While the federal Parliament and media are debating and preoccupied with the upcoming referendum to change the Constitution to embed an indigenous “voice”, up in the distant Centre a tiny Aboriginal people have made their own Voice. And it is rippling across the land.
One hundred years ago Nebu Judi envisaged the Cross of Christ drawing all people together. According to his descendants, it was to be symbolised by a great cross, to be erected on a peak on their land.
And that is what happened this year when public monies were raised after the Northern Territory administration and Tourism Australia were not forthcoming with contributions. The purpose in their words was that because the “cross is important to everyone; everyone can come – white and black –we want to throw light on the cross”, it unites all Australians. Its spiritual significance broadens out to material benefits as they hope to effect improvements in Aboriginal employment and industry. The flow-on of the Gospel.
According to others of the Ikuntji people they have been meeting regularly over a long time with “sing-alongs” celebrating their faith; “we are so happy, thinking and understanding,” they report.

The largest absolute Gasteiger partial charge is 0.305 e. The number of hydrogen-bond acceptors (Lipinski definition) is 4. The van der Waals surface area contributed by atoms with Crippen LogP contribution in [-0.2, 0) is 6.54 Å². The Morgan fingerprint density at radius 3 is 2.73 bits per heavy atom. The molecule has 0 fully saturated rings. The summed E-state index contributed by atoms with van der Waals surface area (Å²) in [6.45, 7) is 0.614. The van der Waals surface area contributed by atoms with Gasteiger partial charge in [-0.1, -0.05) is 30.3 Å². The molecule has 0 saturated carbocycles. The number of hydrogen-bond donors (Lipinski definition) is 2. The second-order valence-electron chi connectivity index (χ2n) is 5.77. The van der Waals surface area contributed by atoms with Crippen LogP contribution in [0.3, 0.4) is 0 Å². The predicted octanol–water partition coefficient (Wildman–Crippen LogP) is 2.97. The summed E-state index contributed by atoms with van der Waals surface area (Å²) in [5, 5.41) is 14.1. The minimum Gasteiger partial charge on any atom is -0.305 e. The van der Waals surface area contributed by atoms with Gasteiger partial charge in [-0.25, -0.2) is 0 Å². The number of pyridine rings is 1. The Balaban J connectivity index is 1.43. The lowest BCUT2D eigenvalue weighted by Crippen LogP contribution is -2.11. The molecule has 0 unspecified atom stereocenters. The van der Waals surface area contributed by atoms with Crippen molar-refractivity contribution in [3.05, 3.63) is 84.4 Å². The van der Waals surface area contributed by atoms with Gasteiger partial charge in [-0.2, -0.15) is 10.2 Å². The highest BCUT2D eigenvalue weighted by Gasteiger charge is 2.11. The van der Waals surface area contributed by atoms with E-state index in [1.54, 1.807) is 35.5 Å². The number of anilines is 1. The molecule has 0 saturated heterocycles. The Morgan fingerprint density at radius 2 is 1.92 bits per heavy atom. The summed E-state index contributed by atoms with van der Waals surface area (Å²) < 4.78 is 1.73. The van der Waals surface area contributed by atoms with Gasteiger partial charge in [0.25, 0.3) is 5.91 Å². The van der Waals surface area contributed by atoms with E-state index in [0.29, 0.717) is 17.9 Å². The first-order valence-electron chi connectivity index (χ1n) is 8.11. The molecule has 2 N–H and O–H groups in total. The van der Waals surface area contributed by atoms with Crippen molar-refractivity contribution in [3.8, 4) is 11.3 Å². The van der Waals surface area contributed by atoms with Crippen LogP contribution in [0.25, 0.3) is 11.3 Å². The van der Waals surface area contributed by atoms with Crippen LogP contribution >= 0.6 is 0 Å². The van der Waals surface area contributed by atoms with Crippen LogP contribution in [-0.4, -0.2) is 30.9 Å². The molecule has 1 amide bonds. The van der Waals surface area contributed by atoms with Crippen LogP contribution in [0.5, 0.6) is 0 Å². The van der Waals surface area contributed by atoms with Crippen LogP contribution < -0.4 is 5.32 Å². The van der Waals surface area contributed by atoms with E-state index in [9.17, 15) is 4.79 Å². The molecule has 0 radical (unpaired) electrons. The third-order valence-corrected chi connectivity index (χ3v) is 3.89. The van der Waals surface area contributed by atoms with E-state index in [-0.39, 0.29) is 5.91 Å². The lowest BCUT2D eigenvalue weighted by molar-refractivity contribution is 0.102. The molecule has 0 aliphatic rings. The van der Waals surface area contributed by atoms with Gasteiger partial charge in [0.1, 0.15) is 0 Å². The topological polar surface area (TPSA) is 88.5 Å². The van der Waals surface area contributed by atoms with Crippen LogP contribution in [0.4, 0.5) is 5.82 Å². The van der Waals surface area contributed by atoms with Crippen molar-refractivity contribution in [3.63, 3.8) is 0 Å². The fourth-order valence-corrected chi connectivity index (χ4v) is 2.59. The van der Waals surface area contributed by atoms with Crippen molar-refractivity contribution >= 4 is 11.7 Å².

So the vision of a century ago culminated in a launching ceremony of the reconciling power and joyous uniting of all peoples on Good Friday 2023 in the centre of the continent. All this is according to the wishes of the Aboriginal Ikuntji people of Australia. A tiny group virtually unknown to most Australians.
The cross was finally completed, weighing 20 tons of steel and concrete, four metres wide and standing twenty metres tall, lit up at night and visible to international flights making their way across the great Australian outback.
The Ikuntji, including stalwart Christians, and Aborigines across the land show a much greater connection with the Galilean Saviour than with their traditional spirituality. While the media mainly overlook this and choose to focus on Dreamtime, Aboriginal evangelists claim that ancient belief is now fulfilled in Christ Jesus.
On the one hand, in the central place of power, the politics of the Voice through powerful media calls for reconciliation by legislation. On the other, a seemingly “insignificant” people, the Ikuntji, little over 200 altogether, sitting and singing in the dust amongst the glorious MacDonnell ranges in central Australia, are calling the whole land to wholeness and reconciliation under the Cross of Christ Jesus.
One declares an ideology, the other a profound spirituality. Here again, is the great Apostolic missional and also revival principle of our Lord – Christ crucified, the power of God: “But God chose the foolish things of the world to shame the wise; God chose the weak things of the world to shame the strong. He chose the lowly and despised things of the world, and the things that are not, to nullify the things that are, so that no one may boast in His presence.” Discerning Australian Christians regardless of skin colour are praying so.